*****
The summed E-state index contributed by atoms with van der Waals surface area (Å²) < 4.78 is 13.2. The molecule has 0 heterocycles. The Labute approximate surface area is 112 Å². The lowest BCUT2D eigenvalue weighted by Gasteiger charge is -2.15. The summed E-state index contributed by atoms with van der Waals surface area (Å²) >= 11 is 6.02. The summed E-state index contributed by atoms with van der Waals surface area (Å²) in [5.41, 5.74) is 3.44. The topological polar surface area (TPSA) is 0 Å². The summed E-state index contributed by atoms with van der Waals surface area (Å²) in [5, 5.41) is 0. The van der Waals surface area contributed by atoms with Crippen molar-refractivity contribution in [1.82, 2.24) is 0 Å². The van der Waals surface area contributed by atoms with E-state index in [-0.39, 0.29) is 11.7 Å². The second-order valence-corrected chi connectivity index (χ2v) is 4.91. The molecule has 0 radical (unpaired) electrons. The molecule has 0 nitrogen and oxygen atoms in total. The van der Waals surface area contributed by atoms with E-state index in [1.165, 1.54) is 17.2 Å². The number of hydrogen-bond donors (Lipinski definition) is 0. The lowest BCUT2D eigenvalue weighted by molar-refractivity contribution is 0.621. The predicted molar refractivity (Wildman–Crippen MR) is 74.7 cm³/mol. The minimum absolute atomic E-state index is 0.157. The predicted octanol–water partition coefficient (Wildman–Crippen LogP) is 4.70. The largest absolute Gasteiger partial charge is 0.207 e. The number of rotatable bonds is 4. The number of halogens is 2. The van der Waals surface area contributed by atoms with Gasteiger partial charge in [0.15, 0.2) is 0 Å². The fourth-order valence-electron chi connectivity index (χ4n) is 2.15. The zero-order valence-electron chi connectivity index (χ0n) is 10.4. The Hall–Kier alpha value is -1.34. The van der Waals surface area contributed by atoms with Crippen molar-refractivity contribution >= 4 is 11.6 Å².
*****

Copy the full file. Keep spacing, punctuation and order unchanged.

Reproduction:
The summed E-state index contributed by atoms with van der Waals surface area (Å²) < 4.78 is 13.2. The molecule has 0 heterocycles. The Labute approximate surface area is 112 Å². The lowest BCUT2D eigenvalue weighted by Gasteiger charge is -2.15. The summed E-state index contributed by atoms with van der Waals surface area (Å²) >= 11 is 6.02. The summed E-state index contributed by atoms with van der Waals surface area (Å²) in [5.41, 5.74) is 3.44. The topological polar surface area (TPSA) is 0 Å². The summed E-state index contributed by atoms with van der Waals surface area (Å²) in [5, 5.41) is 0. The van der Waals surface area contributed by atoms with Crippen molar-refractivity contribution in [1.82, 2.24) is 0 Å². The van der Waals surface area contributed by atoms with E-state index in [-0.39, 0.29) is 11.7 Å². The second-order valence-corrected chi connectivity index (χ2v) is 4.91. The molecule has 0 radical (unpaired) electrons. The molecule has 0 nitrogen and oxygen atoms in total. The van der Waals surface area contributed by atoms with E-state index in [1.165, 1.54) is 17.2 Å². The number of hydrogen-bond donors (Lipinski definition) is 0. The lowest BCUT2D eigenvalue weighted by molar-refractivity contribution is 0.621. The predicted molar refractivity (Wildman–Crippen MR) is 74.7 cm³/mol. The minimum absolute atomic E-state index is 0.157. The predicted octanol–water partition coefficient (Wildman–Crippen LogP) is 4.70. The largest absolute Gasteiger partial charge is 0.207 e. The number of rotatable bonds is 4. The number of halogens is 2. The van der Waals surface area contributed by atoms with Gasteiger partial charge in [0.15, 0.2) is 0 Å². The fourth-order valence-electron chi connectivity index (χ4n) is 2.15. The zero-order valence-electron chi connectivity index (χ0n) is 10.4. The Hall–Kier alpha value is -1.34. The van der Waals surface area contributed by atoms with Crippen molar-refractivity contribution >= 4 is 11.6 Å².